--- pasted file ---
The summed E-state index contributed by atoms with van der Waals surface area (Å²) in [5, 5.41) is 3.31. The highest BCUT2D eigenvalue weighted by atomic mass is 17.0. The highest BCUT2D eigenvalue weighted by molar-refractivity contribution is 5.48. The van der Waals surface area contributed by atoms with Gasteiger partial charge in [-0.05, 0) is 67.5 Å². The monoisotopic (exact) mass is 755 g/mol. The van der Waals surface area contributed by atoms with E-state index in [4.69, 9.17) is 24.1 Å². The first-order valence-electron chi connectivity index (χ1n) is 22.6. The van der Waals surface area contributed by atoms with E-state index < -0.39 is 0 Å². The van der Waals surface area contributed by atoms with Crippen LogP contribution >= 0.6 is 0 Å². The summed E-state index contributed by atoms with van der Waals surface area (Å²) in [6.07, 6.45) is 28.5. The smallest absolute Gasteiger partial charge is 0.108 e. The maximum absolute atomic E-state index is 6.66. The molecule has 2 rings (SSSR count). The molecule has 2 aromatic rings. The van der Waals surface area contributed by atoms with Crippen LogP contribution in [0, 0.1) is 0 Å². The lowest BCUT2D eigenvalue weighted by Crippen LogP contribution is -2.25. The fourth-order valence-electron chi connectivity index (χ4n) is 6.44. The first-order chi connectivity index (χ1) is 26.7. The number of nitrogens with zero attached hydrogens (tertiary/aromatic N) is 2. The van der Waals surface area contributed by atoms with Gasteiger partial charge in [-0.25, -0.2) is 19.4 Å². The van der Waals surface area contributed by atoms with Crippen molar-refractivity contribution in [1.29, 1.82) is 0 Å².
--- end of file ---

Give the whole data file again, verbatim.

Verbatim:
The summed E-state index contributed by atoms with van der Waals surface area (Å²) in [5, 5.41) is 3.31. The highest BCUT2D eigenvalue weighted by atomic mass is 17.0. The highest BCUT2D eigenvalue weighted by molar-refractivity contribution is 5.48. The van der Waals surface area contributed by atoms with Gasteiger partial charge in [-0.05, 0) is 67.5 Å². The monoisotopic (exact) mass is 755 g/mol. The van der Waals surface area contributed by atoms with E-state index in [4.69, 9.17) is 24.1 Å². The first-order valence-electron chi connectivity index (χ1n) is 22.6. The van der Waals surface area contributed by atoms with E-state index < -0.39 is 0 Å². The van der Waals surface area contributed by atoms with Crippen LogP contribution >= 0.6 is 0 Å². The summed E-state index contributed by atoms with van der Waals surface area (Å²) in [6.07, 6.45) is 28.5. The smallest absolute Gasteiger partial charge is 0.108 e. The maximum absolute atomic E-state index is 6.66. The molecule has 2 rings (SSSR count). The molecule has 2 aromatic rings. The van der Waals surface area contributed by atoms with Crippen LogP contribution in [0, 0.1) is 0 Å². The lowest BCUT2D eigenvalue weighted by Crippen LogP contribution is -2.25. The fourth-order valence-electron chi connectivity index (χ4n) is 6.44. The first-order chi connectivity index (χ1) is 26.7. The number of nitrogens with zero attached hydrogens (tertiary/aromatic N) is 2. The van der Waals surface area contributed by atoms with Gasteiger partial charge in [-0.25, -0.2) is 19.4 Å². The van der Waals surface area contributed by atoms with Crippen molar-refractivity contribution in [1.29, 1.82) is 0 Å².